In the sight of God, who gives life to everything, and of Christ Jesus, who while testifying before Pontius Pilate made the good confession, I charge you to keep this command [fight the good fight] . . .

There’s an evangelistic phrase that has been beat to death, “If you were arrested for being a Christian, would there be enough evidence to convict you?”

But of course, the answer depends on the human interpretation of our actions. And really, all those other witnesses could say what they want, there is only witness that counts.

I have been in enough churches or para-church organizations and observed a cloud of well-meaning witnesses crucify me and others for saying the wrong thing, for revealing a disapproved behavior or choice, for reading the wrong books or watching the wrong movies or listening to the wrong music. Once, my husband and I left a church only to discover later that we were discussed as having left the true faith by leaving that group and moving on to a different one. (Anne Jackson speaks eloquently of this in her book and blog, Permission to Speak Freely.)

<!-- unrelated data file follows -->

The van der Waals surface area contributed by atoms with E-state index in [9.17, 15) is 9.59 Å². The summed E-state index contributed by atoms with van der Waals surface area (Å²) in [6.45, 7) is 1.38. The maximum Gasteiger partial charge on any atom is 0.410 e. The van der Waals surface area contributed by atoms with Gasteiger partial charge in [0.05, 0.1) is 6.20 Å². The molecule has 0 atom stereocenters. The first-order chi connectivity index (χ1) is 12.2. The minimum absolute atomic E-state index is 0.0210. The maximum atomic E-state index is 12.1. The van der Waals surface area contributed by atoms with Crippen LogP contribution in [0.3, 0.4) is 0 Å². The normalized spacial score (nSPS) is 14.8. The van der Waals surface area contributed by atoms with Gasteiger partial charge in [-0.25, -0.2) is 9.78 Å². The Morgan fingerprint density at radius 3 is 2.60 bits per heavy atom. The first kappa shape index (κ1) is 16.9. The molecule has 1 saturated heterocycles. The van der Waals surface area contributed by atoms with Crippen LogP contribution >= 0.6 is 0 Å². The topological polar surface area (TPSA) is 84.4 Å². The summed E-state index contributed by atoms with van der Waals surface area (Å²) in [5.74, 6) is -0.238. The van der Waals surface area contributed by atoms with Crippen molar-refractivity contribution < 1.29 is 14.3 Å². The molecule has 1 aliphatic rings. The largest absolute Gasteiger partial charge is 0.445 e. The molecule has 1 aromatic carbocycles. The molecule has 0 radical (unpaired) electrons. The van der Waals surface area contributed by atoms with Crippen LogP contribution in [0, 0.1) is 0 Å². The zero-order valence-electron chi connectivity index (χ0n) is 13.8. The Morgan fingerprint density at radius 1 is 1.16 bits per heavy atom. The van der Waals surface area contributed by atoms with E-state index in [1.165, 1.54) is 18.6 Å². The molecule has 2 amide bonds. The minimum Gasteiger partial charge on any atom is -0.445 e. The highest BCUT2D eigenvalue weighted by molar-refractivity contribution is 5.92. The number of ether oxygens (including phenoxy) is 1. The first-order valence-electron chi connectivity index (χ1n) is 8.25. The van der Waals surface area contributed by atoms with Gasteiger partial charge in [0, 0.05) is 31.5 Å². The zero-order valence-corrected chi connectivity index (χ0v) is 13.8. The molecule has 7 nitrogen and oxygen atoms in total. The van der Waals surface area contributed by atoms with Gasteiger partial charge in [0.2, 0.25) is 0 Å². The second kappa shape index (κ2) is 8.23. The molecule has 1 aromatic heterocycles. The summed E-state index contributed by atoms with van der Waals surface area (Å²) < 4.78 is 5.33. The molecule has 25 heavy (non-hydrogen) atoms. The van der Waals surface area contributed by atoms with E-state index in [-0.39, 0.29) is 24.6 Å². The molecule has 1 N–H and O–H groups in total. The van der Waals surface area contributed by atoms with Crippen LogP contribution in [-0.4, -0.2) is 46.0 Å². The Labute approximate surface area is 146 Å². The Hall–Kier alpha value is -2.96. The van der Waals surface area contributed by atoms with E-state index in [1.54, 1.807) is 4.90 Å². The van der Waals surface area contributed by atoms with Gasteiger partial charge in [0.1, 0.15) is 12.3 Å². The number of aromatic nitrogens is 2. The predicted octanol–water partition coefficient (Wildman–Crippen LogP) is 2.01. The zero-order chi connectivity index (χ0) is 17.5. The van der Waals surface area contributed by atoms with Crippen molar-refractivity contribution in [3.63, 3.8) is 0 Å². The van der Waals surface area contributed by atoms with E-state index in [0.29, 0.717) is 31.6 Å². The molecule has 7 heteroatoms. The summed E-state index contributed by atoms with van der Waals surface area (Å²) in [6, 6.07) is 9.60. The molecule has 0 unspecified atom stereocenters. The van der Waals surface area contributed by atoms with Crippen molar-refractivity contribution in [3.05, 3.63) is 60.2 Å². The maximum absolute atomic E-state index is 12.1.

Have I been guilty of being this kind of witness to others? I’d love to say I haven’t, but I know better.

It’s one of the reasons that gossip is so dangerous, it’s a type of witnessing, a “passing” of information with little concern for its accuracy. One of the curses of gossip for me is that hearing it or speaking it has given me the illusion of being on the inside of a matter. If I have “news” that no one else has, I am an insider. When I hear such news, I am being included. What a terrible sham.

I cannot go back, I can only go forward. Today is a new day and today, I open the gates of heart and ask that He be my witness this day.

Lift up your heads, you gates;
be lifted up, you ancient doors,
that the King of glory may come in.
Who is this King of glory?